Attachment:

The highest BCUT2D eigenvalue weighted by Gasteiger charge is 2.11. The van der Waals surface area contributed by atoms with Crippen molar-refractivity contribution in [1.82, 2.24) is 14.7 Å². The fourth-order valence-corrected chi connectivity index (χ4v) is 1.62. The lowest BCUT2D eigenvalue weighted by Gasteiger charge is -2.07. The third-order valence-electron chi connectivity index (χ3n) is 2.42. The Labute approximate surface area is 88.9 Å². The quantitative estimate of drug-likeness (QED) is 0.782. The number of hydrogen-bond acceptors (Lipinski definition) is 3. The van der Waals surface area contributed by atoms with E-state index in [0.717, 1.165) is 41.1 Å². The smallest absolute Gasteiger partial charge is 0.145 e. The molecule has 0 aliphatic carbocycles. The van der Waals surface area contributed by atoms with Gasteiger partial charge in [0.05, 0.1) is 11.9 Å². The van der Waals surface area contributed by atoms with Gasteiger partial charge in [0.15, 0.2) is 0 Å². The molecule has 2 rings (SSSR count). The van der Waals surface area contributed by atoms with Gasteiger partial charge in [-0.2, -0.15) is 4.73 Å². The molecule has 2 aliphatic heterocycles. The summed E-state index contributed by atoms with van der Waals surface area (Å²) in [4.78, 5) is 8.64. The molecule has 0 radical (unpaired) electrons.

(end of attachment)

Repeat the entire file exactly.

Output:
The highest BCUT2D eigenvalue weighted by Gasteiger charge is 2.11. The van der Waals surface area contributed by atoms with Crippen molar-refractivity contribution in [1.82, 2.24) is 14.7 Å². The fourth-order valence-corrected chi connectivity index (χ4v) is 1.62. The lowest BCUT2D eigenvalue weighted by Gasteiger charge is -2.07. The third-order valence-electron chi connectivity index (χ3n) is 2.42. The Labute approximate surface area is 88.9 Å². The quantitative estimate of drug-likeness (QED) is 0.782. The number of hydrogen-bond acceptors (Lipinski definition) is 3. The van der Waals surface area contributed by atoms with E-state index in [0.717, 1.165) is 41.1 Å². The smallest absolute Gasteiger partial charge is 0.145 e. The molecule has 0 aliphatic carbocycles. The van der Waals surface area contributed by atoms with Gasteiger partial charge in [0.05, 0.1) is 11.9 Å². The van der Waals surface area contributed by atoms with Gasteiger partial charge in [0.15, 0.2) is 0 Å². The molecule has 2 rings (SSSR count). The van der Waals surface area contributed by atoms with Gasteiger partial charge in [-0.2, -0.15) is 4.73 Å². The molecule has 2 aliphatic heterocycles. The summed E-state index contributed by atoms with van der Waals surface area (Å²) in [4.78, 5) is 8.64. The molecule has 0 radical (unpaired) electrons.